Part of the fun of working for a great agency is being encouraged to think. Here are some of the things we’re thinking about.

Five Mistakes PR People Make When Pitching to Reporters

December 31, 2018 Anthony Priwer

At the Bradford Group, several of our PR specialists – myself included – have previously worked as reporters, editors or producers for leading media outlets. As well as our writing skills and news sense, we bring valuable knowledge of what media personnel want and need from PR people, and what makes them more or less likely to run a story. By helping reporters, PR professionals are helping their clients’ chances of securing favorable coverage. So, here are five common PR mistakes I often complained about when I worked as a TV and radio producer and that I try not to make myself now that I’m working in PR.PR professionals often make mistakes when pitching stories to news media

1. Off-target Pitching

Your story idea might serve your client well, but does it serve the audience of the media outlet to which you’re pitching it? It might not be a news story at all. Or, it might be a news story for some outlets but not others. Also, make sure you’re pitching to the right reporter because health reporters don’t want their inbox filled with finance pitches and vice versa. Sometimes, too, it helps to have macro knowledge of how your story relates to a media organization’s wider interests. For example, if you’re pitching a compelling yet negative story about a certain company and that company happens to be part-owned by the media outlet, that’s likely why its reporters aren’t showing interest.    

2. Burying Your Lead

Some reporters get hundreds of emails a day, so don’t make the selling point of your email a treasure hunt, especially if, to that particular reporter, your message may not actually contain treasure. Sure, you can include a longer press release or other detailed information, but put it below a few short lines right at the top that will let a reporter know whether it’s worth investing time in reading further. Clearly summarized email subject lines are helpful in this regard too.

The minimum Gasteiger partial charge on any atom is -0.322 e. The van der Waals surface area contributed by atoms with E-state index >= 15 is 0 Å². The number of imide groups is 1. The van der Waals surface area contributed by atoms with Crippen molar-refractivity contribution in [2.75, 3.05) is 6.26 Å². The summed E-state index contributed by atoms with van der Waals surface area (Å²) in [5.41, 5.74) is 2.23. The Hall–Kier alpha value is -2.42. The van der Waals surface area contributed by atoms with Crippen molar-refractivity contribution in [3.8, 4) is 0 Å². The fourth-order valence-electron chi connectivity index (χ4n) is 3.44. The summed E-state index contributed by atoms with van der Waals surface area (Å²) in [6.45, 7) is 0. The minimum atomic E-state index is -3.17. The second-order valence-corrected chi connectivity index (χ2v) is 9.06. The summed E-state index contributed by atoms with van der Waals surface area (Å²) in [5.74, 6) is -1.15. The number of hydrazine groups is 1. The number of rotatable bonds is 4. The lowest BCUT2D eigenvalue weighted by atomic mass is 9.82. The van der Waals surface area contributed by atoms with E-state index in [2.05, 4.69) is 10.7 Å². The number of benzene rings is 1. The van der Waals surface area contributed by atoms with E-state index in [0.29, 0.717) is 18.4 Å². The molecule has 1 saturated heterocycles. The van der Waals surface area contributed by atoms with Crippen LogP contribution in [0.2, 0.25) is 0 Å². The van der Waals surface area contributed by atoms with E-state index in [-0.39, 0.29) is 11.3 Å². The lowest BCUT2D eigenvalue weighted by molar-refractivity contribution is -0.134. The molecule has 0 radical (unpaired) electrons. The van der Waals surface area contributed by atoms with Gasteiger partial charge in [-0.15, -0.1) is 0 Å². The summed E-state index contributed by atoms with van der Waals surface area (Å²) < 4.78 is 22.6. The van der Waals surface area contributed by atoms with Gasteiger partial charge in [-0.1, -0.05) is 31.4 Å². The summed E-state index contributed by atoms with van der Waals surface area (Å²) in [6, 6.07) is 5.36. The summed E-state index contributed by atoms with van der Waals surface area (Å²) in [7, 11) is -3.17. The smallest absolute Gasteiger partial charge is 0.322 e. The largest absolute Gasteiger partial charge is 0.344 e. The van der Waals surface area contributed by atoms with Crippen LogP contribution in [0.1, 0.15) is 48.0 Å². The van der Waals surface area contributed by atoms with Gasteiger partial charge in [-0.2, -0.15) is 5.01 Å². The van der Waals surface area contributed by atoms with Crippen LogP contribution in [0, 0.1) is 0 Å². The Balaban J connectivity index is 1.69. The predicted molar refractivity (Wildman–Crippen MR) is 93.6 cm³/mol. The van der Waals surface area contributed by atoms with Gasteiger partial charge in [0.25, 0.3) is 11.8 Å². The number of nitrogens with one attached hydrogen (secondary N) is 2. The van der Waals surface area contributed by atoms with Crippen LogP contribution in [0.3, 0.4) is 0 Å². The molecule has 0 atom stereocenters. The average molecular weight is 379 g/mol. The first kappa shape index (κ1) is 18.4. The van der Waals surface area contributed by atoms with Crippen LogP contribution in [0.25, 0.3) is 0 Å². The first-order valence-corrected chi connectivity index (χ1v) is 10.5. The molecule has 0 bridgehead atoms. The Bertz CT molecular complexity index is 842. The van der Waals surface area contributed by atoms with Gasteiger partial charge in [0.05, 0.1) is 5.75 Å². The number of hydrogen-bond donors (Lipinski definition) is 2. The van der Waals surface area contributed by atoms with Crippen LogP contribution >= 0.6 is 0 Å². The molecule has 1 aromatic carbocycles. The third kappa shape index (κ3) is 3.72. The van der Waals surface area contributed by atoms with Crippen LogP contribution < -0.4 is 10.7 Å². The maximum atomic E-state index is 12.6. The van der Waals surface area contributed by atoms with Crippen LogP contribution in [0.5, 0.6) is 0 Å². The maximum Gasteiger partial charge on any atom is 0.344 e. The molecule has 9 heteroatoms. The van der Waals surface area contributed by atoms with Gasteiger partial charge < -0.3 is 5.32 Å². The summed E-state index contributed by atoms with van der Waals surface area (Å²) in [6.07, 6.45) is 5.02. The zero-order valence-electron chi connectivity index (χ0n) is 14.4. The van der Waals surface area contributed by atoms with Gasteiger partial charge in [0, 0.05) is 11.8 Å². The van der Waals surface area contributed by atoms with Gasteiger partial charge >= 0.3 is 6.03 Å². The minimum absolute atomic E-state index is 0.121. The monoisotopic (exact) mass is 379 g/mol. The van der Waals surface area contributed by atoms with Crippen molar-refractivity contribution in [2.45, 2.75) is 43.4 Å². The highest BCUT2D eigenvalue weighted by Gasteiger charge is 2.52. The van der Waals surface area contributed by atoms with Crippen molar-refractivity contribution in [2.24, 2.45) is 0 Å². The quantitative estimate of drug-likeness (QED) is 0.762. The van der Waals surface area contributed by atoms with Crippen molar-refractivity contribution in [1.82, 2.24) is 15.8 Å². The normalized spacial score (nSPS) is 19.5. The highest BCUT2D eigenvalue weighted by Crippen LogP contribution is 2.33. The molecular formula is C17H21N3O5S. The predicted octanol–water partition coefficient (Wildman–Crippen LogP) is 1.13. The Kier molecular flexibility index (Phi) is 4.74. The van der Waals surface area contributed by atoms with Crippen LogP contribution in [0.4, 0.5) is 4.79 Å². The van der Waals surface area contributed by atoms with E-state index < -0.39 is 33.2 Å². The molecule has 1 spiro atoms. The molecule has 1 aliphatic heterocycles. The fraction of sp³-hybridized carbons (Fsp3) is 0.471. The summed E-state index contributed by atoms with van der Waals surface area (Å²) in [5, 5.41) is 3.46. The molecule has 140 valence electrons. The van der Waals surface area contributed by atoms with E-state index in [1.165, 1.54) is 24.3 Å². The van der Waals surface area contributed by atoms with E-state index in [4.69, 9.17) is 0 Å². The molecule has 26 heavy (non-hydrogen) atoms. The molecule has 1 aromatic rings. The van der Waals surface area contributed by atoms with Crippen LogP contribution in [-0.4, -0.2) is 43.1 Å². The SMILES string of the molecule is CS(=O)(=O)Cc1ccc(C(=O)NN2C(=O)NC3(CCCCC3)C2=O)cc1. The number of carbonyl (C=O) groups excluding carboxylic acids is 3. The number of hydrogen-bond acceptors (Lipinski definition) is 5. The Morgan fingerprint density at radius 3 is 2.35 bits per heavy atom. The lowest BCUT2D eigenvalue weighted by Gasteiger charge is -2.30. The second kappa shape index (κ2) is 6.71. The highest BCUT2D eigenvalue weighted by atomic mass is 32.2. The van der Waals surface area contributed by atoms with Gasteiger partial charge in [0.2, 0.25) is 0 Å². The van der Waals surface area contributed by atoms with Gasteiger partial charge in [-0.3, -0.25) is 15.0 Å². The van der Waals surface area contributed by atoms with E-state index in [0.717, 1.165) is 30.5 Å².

3. No Sense of Urgency

If a reporter takes your bait and wants to run your story, make sure you immediately clarify the deadlines and expectations for what’s required of you. Nothing’s more frustrating for a reporter than having their own deadline put in jeopardy by your inability to deliver the talent or content you’d promised. When needed, reporters know how to find interviewees and information at very short notice and so will have little sympathy for you if you say you can’t, particularly if you don’t say it till it’s too late for the reporter to do it themselves.

By helping reporters, PR professionals are helping their clients’ chances of securing favorable coverage.

4. Overselling Stories and Talent

When a reporter further investigates your story or interviews your suggested talent, you need to make sure they’re as you’d described. Yes, you may need to spin your story to get a reporter interested, but honesty is the best policy in helping manage the reporter’s expectations. Don’t waste their time with stories that don’t check out, or promise “great on-air talent” that actually can’t string a sentence together.       

5. Impersonal Personal Emails

Reporters realize that PR people sometimes use direct-mail software when simultaneously pitching to dozens or hundreds of media outlets, but don’t remind them of that by having incorrect personal data and poor formatting make it obvious. Also, if you’re resending a pitch to a different reporter, don’t leave the previous reporter’s name or organization at the top, and it’s better to cut and paste an email than to forward it, because forwarded text is often received as a different color, revealing to the reporter that you weren’t their first choice. Keep your media list up to date, too, because reporters are immediately put off if they receive emails addressed to someone who no longer works for the company or, even worse, has passed away.

If you annoy a reporter too many times, it’s not good for your or your clients’ reputations, and journalists may start deleting your emails without opening them and stop taking your calls. Meanwhile, if you’re an exceptional reporter who’s interested in transitioning to a career in PR, why not check out our job opportunities?


Leave a Reply

Your email address will not be published. Required fields are marked *